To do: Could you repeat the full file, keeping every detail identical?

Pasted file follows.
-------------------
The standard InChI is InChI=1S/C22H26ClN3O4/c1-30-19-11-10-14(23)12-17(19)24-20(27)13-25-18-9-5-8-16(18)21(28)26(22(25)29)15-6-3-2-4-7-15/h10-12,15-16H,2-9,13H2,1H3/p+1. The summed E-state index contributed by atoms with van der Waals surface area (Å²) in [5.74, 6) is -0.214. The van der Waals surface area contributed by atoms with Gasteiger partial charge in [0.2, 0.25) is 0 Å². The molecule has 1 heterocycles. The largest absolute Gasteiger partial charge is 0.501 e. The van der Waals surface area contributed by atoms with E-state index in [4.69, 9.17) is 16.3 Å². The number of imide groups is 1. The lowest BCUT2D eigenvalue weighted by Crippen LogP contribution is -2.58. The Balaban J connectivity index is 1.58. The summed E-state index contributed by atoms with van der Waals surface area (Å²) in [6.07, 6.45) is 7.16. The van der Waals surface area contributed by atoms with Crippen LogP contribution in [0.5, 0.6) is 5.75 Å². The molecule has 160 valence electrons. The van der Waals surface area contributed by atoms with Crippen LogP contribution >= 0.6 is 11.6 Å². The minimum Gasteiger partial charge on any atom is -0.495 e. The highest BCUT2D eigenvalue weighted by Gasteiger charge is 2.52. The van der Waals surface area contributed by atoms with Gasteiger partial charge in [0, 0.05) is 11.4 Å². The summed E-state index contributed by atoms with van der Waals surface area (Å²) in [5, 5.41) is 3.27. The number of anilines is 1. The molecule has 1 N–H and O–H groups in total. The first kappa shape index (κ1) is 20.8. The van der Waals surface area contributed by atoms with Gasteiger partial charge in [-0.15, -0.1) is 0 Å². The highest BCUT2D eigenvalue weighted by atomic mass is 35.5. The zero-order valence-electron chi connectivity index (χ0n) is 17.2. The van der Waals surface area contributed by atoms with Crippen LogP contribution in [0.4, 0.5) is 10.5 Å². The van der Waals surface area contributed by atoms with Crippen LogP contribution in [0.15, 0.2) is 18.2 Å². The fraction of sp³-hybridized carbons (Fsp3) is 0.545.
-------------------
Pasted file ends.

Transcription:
The standard InChI is InChI=1S/C22H26ClN3O4/c1-30-19-11-10-14(23)12-17(19)24-20(27)13-25-18-9-5-8-16(18)21(28)26(22(25)29)15-6-3-2-4-7-15/h10-12,15-16H,2-9,13H2,1H3/p+1. The summed E-state index contributed by atoms with van der Waals surface area (Å²) in [5.74, 6) is -0.214. The van der Waals surface area contributed by atoms with Gasteiger partial charge in [0.2, 0.25) is 0 Å². The molecule has 1 heterocycles. The largest absolute Gasteiger partial charge is 0.501 e. The van der Waals surface area contributed by atoms with E-state index in [4.69, 9.17) is 16.3 Å². The number of imide groups is 1. The lowest BCUT2D eigenvalue weighted by Crippen LogP contribution is -2.58. The Balaban J connectivity index is 1.58. The summed E-state index contributed by atoms with van der Waals surface area (Å²) in [6.07, 6.45) is 7.16. The van der Waals surface area contributed by atoms with Crippen LogP contribution in [0.5, 0.6) is 5.75 Å². The molecule has 160 valence electrons. The van der Waals surface area contributed by atoms with Crippen LogP contribution >= 0.6 is 11.6 Å². The minimum Gasteiger partial charge on any atom is -0.495 e. The highest BCUT2D eigenvalue weighted by Gasteiger charge is 2.52. The van der Waals surface area contributed by atoms with Gasteiger partial charge in [0, 0.05) is 11.4 Å². The summed E-state index contributed by atoms with van der Waals surface area (Å²) in [5, 5.41) is 3.27. The number of anilines is 1. The molecule has 1 N–H and O–H groups in total. The first kappa shape index (κ1) is 20.8. The van der Waals surface area contributed by atoms with Gasteiger partial charge in [-0.15, -0.1) is 0 Å². The highest BCUT2D eigenvalue weighted by atomic mass is 35.5. The zero-order valence-electron chi connectivity index (χ0n) is 17.2. The van der Waals surface area contributed by atoms with Crippen LogP contribution in [0.4, 0.5) is 10.5 Å². The van der Waals surface area contributed by atoms with Crippen LogP contribution in [0.15, 0.2) is 18.2 Å². The fraction of sp³-hybridized carbons (Fsp3) is 0.545.